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Indoor Allergens: Assessing and Controlling Adverse Health Effects
Building Design for Source Control
Building design as it relates to controlling indoor allergens is discussed below in terms of moisture, carpeting, and other substrates and reservoirs.
As described in previous chapters, control of relative humidity or water vapor pressure in the occupied space and in the HVAC systems is important for allergen control in both residences and commercial buildings. It is therefore important to determine and define the indoor air, temperature, and relative humidity conditions that will provide for occupant comfort and also suppress the growth of allergen-producing microorganisms and mites.
The development of allergen-containing reservoirs depends on available water in the microenvironment of the allergen-producing organism. The amount of water in these environments depends on the relationship between the amount of airborne water vapor and the temperature in the environment (which controls condensation), the ability of substrates in the environment to absorb water, and the presence of liquid water sources (e.g., flooding, water reservoirs). The primary sources of water vapor are outdoor air that is used for ventilation or that infiltrates into the building, bathing, washing, and cooking processes, and evaporation of perspiration (latent heat dissipation) from building occupants. Secondary indoor sources of water (vapor or liquid) include condensation on surfaces that are colder than the dew point temperature (e.g., on walls and floors) and materials that can adsorb moisture (e.g., carpets, wood products, mattresses, clothes).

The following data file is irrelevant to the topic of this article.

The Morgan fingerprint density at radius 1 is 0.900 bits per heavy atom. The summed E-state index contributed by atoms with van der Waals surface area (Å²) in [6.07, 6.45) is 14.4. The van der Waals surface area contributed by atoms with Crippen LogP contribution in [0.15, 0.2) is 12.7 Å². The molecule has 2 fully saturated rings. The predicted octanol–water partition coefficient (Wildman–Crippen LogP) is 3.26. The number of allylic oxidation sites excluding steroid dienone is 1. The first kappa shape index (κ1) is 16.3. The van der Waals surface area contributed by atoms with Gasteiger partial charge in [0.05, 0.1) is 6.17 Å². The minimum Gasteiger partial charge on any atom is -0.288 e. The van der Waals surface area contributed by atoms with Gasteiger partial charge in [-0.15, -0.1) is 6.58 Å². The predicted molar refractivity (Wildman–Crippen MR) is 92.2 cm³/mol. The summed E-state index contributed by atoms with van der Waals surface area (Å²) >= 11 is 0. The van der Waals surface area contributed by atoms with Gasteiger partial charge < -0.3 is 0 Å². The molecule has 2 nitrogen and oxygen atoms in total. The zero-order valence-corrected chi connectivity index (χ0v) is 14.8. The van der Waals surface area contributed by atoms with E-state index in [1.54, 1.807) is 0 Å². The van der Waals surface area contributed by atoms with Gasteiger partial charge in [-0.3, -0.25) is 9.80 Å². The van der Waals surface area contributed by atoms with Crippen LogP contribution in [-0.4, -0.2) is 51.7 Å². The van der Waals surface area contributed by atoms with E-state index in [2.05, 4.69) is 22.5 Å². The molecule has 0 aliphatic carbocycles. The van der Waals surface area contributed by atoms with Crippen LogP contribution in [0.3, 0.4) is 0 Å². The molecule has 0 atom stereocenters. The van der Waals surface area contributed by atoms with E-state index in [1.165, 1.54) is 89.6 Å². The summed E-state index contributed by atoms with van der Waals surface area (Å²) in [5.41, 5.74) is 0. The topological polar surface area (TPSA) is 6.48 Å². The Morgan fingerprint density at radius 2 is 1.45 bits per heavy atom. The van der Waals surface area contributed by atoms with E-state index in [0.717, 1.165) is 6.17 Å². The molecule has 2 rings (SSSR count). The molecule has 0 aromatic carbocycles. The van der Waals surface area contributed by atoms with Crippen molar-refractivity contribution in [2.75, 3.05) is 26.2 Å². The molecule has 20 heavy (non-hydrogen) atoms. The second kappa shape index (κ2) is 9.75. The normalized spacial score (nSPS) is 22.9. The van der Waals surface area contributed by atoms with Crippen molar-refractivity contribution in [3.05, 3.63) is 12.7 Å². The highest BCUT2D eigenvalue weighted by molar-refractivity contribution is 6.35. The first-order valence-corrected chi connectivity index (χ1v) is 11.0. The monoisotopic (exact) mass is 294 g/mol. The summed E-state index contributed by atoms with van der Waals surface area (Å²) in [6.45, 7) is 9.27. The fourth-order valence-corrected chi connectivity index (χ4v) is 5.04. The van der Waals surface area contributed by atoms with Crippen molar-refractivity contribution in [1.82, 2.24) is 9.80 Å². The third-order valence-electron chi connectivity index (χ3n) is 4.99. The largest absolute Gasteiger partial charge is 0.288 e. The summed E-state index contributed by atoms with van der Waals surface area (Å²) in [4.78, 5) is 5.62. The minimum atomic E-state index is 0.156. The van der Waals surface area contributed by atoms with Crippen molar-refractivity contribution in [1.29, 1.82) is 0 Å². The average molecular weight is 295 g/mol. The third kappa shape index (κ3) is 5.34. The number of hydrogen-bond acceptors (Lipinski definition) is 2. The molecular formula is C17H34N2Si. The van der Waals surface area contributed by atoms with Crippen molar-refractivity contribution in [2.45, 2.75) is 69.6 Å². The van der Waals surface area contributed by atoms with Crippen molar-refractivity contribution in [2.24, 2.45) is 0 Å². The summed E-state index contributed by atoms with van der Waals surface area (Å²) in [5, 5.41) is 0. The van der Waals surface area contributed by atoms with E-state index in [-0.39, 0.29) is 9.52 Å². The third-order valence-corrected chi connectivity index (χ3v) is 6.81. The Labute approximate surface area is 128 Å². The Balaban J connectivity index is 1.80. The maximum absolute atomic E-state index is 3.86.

Ambient relative humidity is often considered the major controlling factor for indoor allergens. Performance criteria for acceptable temperature and humidity ranges are specified in ASHRAE (American Society of Heating, Refrigerating and Air-Conditioning Engineers) Standard 55-1992, primarily for human comfort (ASHRAE, 1993). This 1992 standard considers an acceptable range of relative humidity to be from less than 30 percent (depending on operative temperature) to an upper limit of 60 percent which was selected for control of microbial and arthropod growth and prevention of conditions that lead to condensation. The lower limit of dew point temperature (the temperature at which moist air becomes saturated—100 percent relative humidity—with water vapor when cooled at constant pressure) for comfort is 35° F (ASHRAE, 1993). The operative temperatures (i.e., simple averages of dry-bulb and mean radiant temperatures) that define the comfort zone (ASHRAE defines acceptable conditions as those that satisfy 80 percent or more occupants) range from 68º F to 78.5º F and vary according to seasonal considerations. This temperature range is influenced